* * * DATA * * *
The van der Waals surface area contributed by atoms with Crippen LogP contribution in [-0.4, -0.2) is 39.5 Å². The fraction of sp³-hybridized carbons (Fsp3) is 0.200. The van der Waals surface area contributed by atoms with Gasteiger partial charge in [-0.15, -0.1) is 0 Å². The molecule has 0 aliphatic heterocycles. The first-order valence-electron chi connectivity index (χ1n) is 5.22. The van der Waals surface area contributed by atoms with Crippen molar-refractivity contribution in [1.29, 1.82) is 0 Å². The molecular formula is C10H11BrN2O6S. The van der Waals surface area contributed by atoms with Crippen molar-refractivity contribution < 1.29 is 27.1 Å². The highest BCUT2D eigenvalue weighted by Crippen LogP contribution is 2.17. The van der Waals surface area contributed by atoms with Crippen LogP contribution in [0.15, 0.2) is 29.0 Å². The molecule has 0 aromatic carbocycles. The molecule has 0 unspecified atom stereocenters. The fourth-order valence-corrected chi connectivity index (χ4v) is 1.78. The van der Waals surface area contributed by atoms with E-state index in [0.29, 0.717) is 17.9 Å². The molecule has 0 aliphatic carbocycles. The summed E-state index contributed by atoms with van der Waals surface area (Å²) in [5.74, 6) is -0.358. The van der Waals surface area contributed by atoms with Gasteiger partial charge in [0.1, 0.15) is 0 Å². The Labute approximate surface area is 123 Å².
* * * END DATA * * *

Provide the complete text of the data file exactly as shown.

The van der Waals surface area contributed by atoms with Crippen LogP contribution in [-0.4, -0.2) is 39.5 Å². The fraction of sp³-hybridized carbons (Fsp3) is 0.200. The van der Waals surface area contributed by atoms with Gasteiger partial charge in [-0.15, -0.1) is 0 Å². The molecule has 0 aliphatic heterocycles. The first-order valence-electron chi connectivity index (χ1n) is 5.22. The van der Waals surface area contributed by atoms with Crippen molar-refractivity contribution in [1.29, 1.82) is 0 Å². The molecular formula is C10H11BrN2O6S. The van der Waals surface area contributed by atoms with Crippen molar-refractivity contribution < 1.29 is 27.1 Å². The highest BCUT2D eigenvalue weighted by Crippen LogP contribution is 2.17. The van der Waals surface area contributed by atoms with Crippen LogP contribution in [0.15, 0.2) is 29.0 Å². The molecule has 0 aromatic carbocycles. The molecule has 0 unspecified atom stereocenters. The fourth-order valence-corrected chi connectivity index (χ4v) is 1.78. The van der Waals surface area contributed by atoms with E-state index in [0.29, 0.717) is 17.9 Å². The molecule has 0 aliphatic carbocycles. The summed E-state index contributed by atoms with van der Waals surface area (Å²) in [5.74, 6) is -0.358. The van der Waals surface area contributed by atoms with Gasteiger partial charge in [0.1, 0.15) is 0 Å². The Labute approximate surface area is 123 Å².